If the weather were an animal, it would be a jackal – it’s got a sneaky nip to it. You need to layer up in the mornings to keep the chill at bay, but it soon warms up into balmy autumn days. We love this time of year as it begins to dry out and the leaves turn to the colours of lions and impalas. The very tips of baobab branch fingers hold onto the last of velvety fruits unreached by baboons, and the animals are magnetically drawn to the few permanent water sources that are scattered about the reserve.
Here’s a Sightings Snapshot for May:
All the prides have been feasting on buffalo kills this month, which is testament to the various prides strength and numbers. The River Pride boasts 13 members and is a force to be reckoned with.
The prides boundaries seem very fluid lately – the Southern Pride has been seen more north than usual, the River Pride from the west is pushing far east, and the Nduna Pride were spotted more west of their usual haunts.
The Southern Pride have three cubs that they are starting to introduce to the big wide world – guides and guests included.
Hopefully more cubs will be born in the next 110 days as a territorial male was mating with one of the River Pride lionesses.
There have been glimpses of spots here and there.
One of the best sightings of the month was of a leopard relaxing up a tree, one evening. Eclipsing that was a leopard seen feeding on a nyala bull carcass on the shore of the dam. The big male was spotted from the boat and all on board got to drift to about two metres from where he was feeding. He wasn’t threatened by the boat, or by a hyena that tried to challenge him for his kill.
The leopards have been making the most of the impala rut by hunting distracted rams.
We are delighted to report that the coalition of two male cheetahs were seen again this month.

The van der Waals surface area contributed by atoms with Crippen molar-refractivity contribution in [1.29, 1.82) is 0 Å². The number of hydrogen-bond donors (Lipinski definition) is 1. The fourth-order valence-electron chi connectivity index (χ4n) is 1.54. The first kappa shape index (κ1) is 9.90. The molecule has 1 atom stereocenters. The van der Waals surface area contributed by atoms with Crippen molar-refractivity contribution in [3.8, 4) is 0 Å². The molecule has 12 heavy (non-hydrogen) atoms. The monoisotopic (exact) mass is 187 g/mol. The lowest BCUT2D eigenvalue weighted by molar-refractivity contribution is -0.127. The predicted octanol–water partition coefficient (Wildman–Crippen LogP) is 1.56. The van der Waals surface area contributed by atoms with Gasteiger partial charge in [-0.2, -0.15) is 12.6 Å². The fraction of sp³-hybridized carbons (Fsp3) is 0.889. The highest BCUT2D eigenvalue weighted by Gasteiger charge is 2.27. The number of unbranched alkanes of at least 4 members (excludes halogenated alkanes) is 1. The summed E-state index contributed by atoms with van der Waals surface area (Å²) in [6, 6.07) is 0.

It’s been a month of excellent breeding herd sightings – herd of up to 70 elephants at a time. We’ve watched some youngsters drinking and playing in the river, as well finding a nursery of small babies sleeping flat on the ground with the mothers gathered around using their bodies to shade the little ones.
Elephant bulls are seen every day, especially at their favourite waterholes.
Large herds make their daily journey to the river or the permanent dams and pans to drink.
If you want to see black and white rhinos in the wild, then Singita Pamushana is the place to visit. We’ve seen crashes of 11 white rhinos together this month, and see the story that follows about the black rhinos…
Yes! They are on the property and the alpha female is heavily pregnant. We are, of course, desperately hoping she chooses to den on our reserve again.
The clans are still a very strong presence, despite all the lion activity.
The impala rut is still in full force. One impala ram was killed by another in a fight, and five hyenas made very quick work of the carcass when they found it.
We’ve enjoyed a great sighting of a herd of sable with young, and a magnificent sable bull with them.
There have been regular sightings of eland.
A Lichtenstein hartebeest made a rare appearance.
Impala, wildebeest, zebra and giraffe abound.
We have otter pups! A pair of Cape clawless otters and their utterly adorable pups have been seen a few times when we’ve been out on the boats, and especially when we are fishing.
An inspiring find on a walk was a baobab tree with a hole in it which allowed us to access the interior of this mammoth tree. A truly awe-inspiring view!
A pair of peregrine falcons has been spotted regularly in one area. Hopefully they will establish a nest and begin breeding here.
It’s been tight lines despite the colder weather – see the story that follows…
Walks and rock art
We were delighted to have some avid walkers as guests, and they were taken on a five hour walk from the eastern side of the Malilangwe Dam, all the way to Lojaan Dam. On the way they saw a black rhino bull, a few dagga boys, giraffe, nyala and impala. They stopped on the way to view various rock paintings in the sandstone hills.